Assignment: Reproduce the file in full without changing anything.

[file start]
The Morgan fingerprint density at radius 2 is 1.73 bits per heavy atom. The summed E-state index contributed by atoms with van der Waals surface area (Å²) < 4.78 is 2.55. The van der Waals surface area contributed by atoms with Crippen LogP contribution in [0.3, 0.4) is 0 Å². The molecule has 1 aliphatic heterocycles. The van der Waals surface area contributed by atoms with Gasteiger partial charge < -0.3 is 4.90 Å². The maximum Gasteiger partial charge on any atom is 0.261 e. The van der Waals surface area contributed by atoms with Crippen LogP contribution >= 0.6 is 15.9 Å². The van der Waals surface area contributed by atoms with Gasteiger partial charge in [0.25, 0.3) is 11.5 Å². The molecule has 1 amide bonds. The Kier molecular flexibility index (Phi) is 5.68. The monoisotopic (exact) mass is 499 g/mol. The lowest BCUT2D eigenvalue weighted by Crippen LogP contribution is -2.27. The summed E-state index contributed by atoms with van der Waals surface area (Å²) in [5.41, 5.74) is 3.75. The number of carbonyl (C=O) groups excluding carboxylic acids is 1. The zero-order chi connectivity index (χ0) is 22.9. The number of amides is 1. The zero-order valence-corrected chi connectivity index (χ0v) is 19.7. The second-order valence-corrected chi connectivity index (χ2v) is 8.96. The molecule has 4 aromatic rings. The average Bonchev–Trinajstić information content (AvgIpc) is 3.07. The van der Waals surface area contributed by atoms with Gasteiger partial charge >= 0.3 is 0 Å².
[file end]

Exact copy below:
The Morgan fingerprint density at radius 2 is 1.73 bits per heavy atom. The summed E-state index contributed by atoms with van der Waals surface area (Å²) < 4.78 is 2.55. The van der Waals surface area contributed by atoms with Crippen LogP contribution in [0.3, 0.4) is 0 Å². The molecule has 1 aliphatic heterocycles. The van der Waals surface area contributed by atoms with Gasteiger partial charge < -0.3 is 4.90 Å². The maximum Gasteiger partial charge on any atom is 0.261 e. The van der Waals surface area contributed by atoms with Crippen LogP contribution >= 0.6 is 15.9 Å². The van der Waals surface area contributed by atoms with Gasteiger partial charge in [0.25, 0.3) is 11.5 Å². The molecule has 1 amide bonds. The Kier molecular flexibility index (Phi) is 5.68. The monoisotopic (exact) mass is 499 g/mol. The lowest BCUT2D eigenvalue weighted by Crippen LogP contribution is -2.27. The summed E-state index contributed by atoms with van der Waals surface area (Å²) in [5.41, 5.74) is 3.75. The number of carbonyl (C=O) groups excluding carboxylic acids is 1. The zero-order chi connectivity index (χ0) is 22.9. The number of amides is 1. The zero-order valence-corrected chi connectivity index (χ0v) is 19.7. The second-order valence-corrected chi connectivity index (χ2v) is 8.96. The molecule has 4 aromatic rings. The average Bonchev–Trinajstić information content (AvgIpc) is 3.07. The van der Waals surface area contributed by atoms with Gasteiger partial charge >= 0.3 is 0 Å².